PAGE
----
AN INVITATION TO REPENTANCE

FROM THE SERVANT GENERAL

OUR THEME FOR 2016

(Part 49)

AN INVITATION TO REPENTANCE

October 30, 2016

Today’s readings:

Wisdom 11:22-12:2

Psalm 145:1-14

Luke 19:1-10

As we near the end of the Year of Mercy (on Nov 20), we are reminded: “The Lord is gracious and merciful, slow to anger and abounding in mercy.” (Ps 145:8).

God is merciful to us because we are His creation. We are His children, estranged for the moment, whom He wants to restore to Himself. We belong to Him. It is He who put His spirit into us. “For you love all things that are and loathe nothing that you have made; …. you spare all things because they are yours, O Ruler and Lover of souls, for your imperishable spirit is in all things!” (Wis 11:24a,26-12:1).

Now since mercy is about restoration, it is always an invitation to repentance. “But you have mercy on all, …. and you overlook sins for the sake of repentance.” (Wis 11:23). Mercy is intended to restore us to God. It is false mercy when we just accept people but not speak to them of their sin.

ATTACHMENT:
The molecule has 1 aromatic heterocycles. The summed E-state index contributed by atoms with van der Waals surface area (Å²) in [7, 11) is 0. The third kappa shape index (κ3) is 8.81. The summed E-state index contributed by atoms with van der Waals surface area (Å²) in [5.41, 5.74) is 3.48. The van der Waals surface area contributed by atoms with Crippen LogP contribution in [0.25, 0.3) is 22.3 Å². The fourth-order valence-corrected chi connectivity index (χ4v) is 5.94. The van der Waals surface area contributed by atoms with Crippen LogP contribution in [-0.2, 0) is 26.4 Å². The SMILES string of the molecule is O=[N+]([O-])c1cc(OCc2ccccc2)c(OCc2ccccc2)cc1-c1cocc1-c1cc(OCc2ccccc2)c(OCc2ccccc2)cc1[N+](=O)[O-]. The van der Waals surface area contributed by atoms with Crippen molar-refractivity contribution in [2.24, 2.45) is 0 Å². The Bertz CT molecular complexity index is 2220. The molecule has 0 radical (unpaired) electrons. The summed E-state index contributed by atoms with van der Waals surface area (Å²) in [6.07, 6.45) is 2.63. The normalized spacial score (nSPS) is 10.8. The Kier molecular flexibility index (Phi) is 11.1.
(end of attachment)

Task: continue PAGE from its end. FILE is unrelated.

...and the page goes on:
Of course, in pastorally caring for sinners, there can be gradualness in confronting people with their sin. “Therefore you rebuke offenders little by little” (Wis 12:2a). But we do rebuke them, we “warn them, and remind them of the sins they are committing” (Wis 12:2b). And the purpose? As has been said, it is to bring them to repentance and faith in Jesus, “that they may abandon their wickedness and believe in you, Lord!” (Wis 12:2c).

Instruments of mercy would actually start with a personal relationship, and then go from there. This is what Jesus did with the sinner Zacchaeus. Jesus first went to his home. “Zacchaeus, come down quickly, for today I must stay at your house.” (Lk 19:5b). That encounter led to Zacchaeus’ repentance, which includes restitution. “Behold, half of my possessions, Lord, I shall give to the poor, and if I have extorted anything from anyone I shall repay it four times over.” (Lk 19:8b). His repentance was genuine and the restitution was beyond what was required. The result? “Today salvation has come to this house” (Lk 19:9a).

Jesus, our God, was merciful to Zacchaeus. Jesus is also merciful to all sinners, which includes each one of us. “For the Son of Man has come to seek and to save what was lost.” (Lk 19:10). Mercy leads to repentance which leads to salvation.

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